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The US and Japan offer the world’s two most competitive IT environments, according to a recent report published by the Economist Intelligence Unit. According to an "IT industry competitiveness index", published as part of the report, both offer “an ample supply of skills, an innovation-friendly culture, world-class technology infrastructure, a robust legal regime and well-balanced government support, not to mention a competition-friendly business environment”. The other countries making up the top 5 are, in order, South Korea, the UK and Australia.
Among the conclusions the EIU reaches in the report containing the index is that: “The legal regime is an important differentiator. Open competition in IT must be supported by robust protection for intellectual property rights (IPR). The US and west European countries - thanks partly to the galvanising efforts of the European Union - stand heads above the rest in the degree of protection afforded and in enforcement. A vigorous IPR regime is not incompatible with an “open approach” to innovation in IT.”
Interestingly in this regard, the countries at the top of the Index have very different views on the patentability of software. While the US, Australia and South Korea are, to a greater or lesser extent, relatively accommodating in protecting software-related inventions, the UK is less so - to the extent that the approach of one distinguished English judge has been directly criticised by an EPO board of appeal. The Japanese, meanwhile, sit somewhere in between the US and the UK – although the trend does seem to be moving towards greater tolerance of software patent grants.
That said, the EIU sees the legal infrastructure in a country as being much less important than other factors, such as IT infrastructure, human capital, R&D environment and support for IT industry development. Of course, it could be that all of these are actually affected by the IP infrastructure of a country (in other words, for example, maybe a company is more likely to invest in R&D or to attract funding for R&D, if the right IP protection is available); but it could also well be that, if the EIU is right, the vitriolic nature of the debate around software patents is actually little more than hot air because, in the end, as long as there is legal certainty – of whatever kind – other factors are far more important in ensuring strong competition in the IT industry.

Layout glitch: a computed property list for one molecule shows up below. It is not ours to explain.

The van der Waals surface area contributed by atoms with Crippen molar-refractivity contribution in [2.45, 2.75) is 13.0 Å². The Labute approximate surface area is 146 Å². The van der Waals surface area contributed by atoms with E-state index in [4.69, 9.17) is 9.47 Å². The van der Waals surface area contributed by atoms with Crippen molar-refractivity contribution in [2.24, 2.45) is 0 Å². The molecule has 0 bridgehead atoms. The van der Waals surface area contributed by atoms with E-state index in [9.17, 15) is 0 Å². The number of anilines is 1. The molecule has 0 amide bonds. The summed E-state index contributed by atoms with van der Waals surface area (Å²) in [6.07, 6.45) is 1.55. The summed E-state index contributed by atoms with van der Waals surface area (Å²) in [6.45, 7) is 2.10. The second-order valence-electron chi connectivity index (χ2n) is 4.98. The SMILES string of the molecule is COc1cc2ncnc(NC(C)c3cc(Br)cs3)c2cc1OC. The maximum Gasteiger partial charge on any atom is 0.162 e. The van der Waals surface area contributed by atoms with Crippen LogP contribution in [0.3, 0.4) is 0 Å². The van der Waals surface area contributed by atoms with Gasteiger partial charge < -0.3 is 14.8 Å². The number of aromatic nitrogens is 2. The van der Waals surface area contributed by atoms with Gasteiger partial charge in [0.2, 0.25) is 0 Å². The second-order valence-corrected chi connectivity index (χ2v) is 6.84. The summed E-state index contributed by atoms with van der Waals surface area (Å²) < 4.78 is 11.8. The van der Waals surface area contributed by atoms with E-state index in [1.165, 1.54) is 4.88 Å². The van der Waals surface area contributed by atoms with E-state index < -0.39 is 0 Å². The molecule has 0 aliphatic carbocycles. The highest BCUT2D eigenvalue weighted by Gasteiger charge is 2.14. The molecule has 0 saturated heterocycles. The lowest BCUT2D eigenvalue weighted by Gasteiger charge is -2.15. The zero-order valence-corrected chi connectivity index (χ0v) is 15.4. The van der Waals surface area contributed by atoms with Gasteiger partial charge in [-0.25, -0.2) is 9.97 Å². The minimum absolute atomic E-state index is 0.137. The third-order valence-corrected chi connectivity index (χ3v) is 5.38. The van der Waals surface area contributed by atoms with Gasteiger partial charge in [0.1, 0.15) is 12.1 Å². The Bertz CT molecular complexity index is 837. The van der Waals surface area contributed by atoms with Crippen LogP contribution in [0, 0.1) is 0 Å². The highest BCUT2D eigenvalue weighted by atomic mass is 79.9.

In other words, if you know where you stand from a legal perspective you can plan around this, feel freer to take decisions and to make spending commitments. However, if you have no idea whether you can get protection and then enforce it, you may well be less inclined either to invest in an IT company or to get one up and running in the first place.
Joff: So your premise is that a well protected business would be more willing to take risks knowing that their ideas will be legally and financially sound? I would say this is true for most companies, but there are many companies that blunder forward with no IP protection. How best to get the word out? Maybe a visit to http://www.innovators-network.org will help out. The Innovators Network is dedicated to entrepreneurship, small businesses, Intellectual Property protection, and venture capital. Please join us and help our community grown. Regards, Anthony KuhnAnthony Kuhn, Innovators Network on 07 Aug 2007
I could agree more with your post. For all the focus on the danger of software patents, the data clearly show that regions that have embraced software patents are still the world leaders in innovation. In fact, our research team here at ACT did a paper that placed IPR regimes as one of the key national policies for creating a platform for innovation.
http://www.actonline.org/library/International_Innovation_Policy.htmlMark Blafkin, Association for Competitive Technology on 09 Aug 2007
Hi Joff. This debate is generating some sound comment and business logic. Nothing new from me, just repeating the same comments from a few weeks back. European SME's are confused by its own regulators who are putting our businesses at a competitive disadvantage. Why Brussels can't see this is truly amazing. If I were the US SW industry I'd be giggling at the ineptitude of it all and grabbing as much land as possible.
The truth will come out at some point but for now we need some educators and pioneers out there in the market showing what can be done. I was accused last week by a new client of selling sex--some mysterious unknown black art thing. Its not that at all, its really not that hard to comprehend.
Brussels will not change in our lifetimes, Gowers missed the point, its a bit like Kyoto compliance, just go and do it and show the difference. Ignore anyone who doesn't get it, they will one day.Andrew Watson, ipVA on 16 Aug 2007